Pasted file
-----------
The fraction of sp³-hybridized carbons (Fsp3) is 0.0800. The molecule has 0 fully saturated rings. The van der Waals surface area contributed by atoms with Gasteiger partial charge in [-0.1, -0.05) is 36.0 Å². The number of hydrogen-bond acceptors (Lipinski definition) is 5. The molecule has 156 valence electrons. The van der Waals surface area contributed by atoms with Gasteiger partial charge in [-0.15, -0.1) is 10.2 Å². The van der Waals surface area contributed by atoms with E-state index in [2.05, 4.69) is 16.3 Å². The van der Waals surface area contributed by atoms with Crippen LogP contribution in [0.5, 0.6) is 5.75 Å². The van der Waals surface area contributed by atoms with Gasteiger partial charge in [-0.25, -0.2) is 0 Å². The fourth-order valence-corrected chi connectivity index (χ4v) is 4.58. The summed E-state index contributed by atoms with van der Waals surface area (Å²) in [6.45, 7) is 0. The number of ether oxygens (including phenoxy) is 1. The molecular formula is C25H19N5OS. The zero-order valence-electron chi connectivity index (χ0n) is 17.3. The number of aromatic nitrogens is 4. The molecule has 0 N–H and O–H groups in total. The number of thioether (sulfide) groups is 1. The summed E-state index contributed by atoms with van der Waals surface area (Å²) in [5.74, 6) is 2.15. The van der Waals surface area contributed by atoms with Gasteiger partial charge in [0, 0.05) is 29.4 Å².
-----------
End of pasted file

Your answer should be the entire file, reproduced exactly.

The fraction of sp³-hybridized carbons (Fsp3) is 0.0800. The molecule has 0 fully saturated rings. The van der Waals surface area contributed by atoms with Gasteiger partial charge in [-0.1, -0.05) is 36.0 Å². The number of hydrogen-bond acceptors (Lipinski definition) is 5. The molecule has 156 valence electrons. The van der Waals surface area contributed by atoms with Gasteiger partial charge in [-0.15, -0.1) is 10.2 Å². The van der Waals surface area contributed by atoms with E-state index in [2.05, 4.69) is 16.3 Å². The van der Waals surface area contributed by atoms with Crippen LogP contribution in [0.5, 0.6) is 5.75 Å². The van der Waals surface area contributed by atoms with Gasteiger partial charge in [-0.25, -0.2) is 0 Å². The fourth-order valence-corrected chi connectivity index (χ4v) is 4.58. The summed E-state index contributed by atoms with van der Waals surface area (Å²) in [6.45, 7) is 0. The number of ether oxygens (including phenoxy) is 1. The molecular formula is C25H19N5OS. The zero-order valence-electron chi connectivity index (χ0n) is 17.3. The number of aromatic nitrogens is 4. The molecule has 0 N–H and O–H groups in total. The number of thioether (sulfide) groups is 1. The summed E-state index contributed by atoms with van der Waals surface area (Å²) in [5.74, 6) is 2.15. The van der Waals surface area contributed by atoms with Gasteiger partial charge in [0, 0.05) is 29.4 Å².